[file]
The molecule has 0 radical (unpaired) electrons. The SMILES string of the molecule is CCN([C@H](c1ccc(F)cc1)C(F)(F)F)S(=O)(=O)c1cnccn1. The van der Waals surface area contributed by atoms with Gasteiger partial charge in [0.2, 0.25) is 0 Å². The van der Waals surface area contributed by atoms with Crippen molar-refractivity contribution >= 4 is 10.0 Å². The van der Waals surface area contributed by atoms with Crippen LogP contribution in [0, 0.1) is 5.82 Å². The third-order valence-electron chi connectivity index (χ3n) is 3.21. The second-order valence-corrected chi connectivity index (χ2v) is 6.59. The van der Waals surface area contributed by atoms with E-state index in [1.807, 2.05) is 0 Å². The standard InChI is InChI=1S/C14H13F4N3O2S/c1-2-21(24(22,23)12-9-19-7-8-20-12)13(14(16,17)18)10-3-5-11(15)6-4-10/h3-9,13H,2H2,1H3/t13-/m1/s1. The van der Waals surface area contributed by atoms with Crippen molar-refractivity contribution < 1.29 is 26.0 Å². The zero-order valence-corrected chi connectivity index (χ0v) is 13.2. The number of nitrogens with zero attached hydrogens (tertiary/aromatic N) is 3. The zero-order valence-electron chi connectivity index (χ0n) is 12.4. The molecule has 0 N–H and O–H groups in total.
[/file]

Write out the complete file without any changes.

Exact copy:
The molecule has 0 radical (unpaired) electrons. The SMILES string of the molecule is CCN([C@H](c1ccc(F)cc1)C(F)(F)F)S(=O)(=O)c1cnccn1. The van der Waals surface area contributed by atoms with Gasteiger partial charge in [0.2, 0.25) is 0 Å². The van der Waals surface area contributed by atoms with Crippen molar-refractivity contribution >= 4 is 10.0 Å². The van der Waals surface area contributed by atoms with Crippen LogP contribution in [0, 0.1) is 5.82 Å². The third-order valence-electron chi connectivity index (χ3n) is 3.21. The second-order valence-corrected chi connectivity index (χ2v) is 6.59. The van der Waals surface area contributed by atoms with E-state index in [1.807, 2.05) is 0 Å². The standard InChI is InChI=1S/C14H13F4N3O2S/c1-2-21(24(22,23)12-9-19-7-8-20-12)13(14(16,17)18)10-3-5-11(15)6-4-10/h3-9,13H,2H2,1H3/t13-/m1/s1. The van der Waals surface area contributed by atoms with Crippen molar-refractivity contribution < 1.29 is 26.0 Å². The zero-order valence-corrected chi connectivity index (χ0v) is 13.2. The number of nitrogens with zero attached hydrogens (tertiary/aromatic N) is 3. The zero-order valence-electron chi connectivity index (χ0n) is 12.4. The molecule has 0 N–H and O–H groups in total.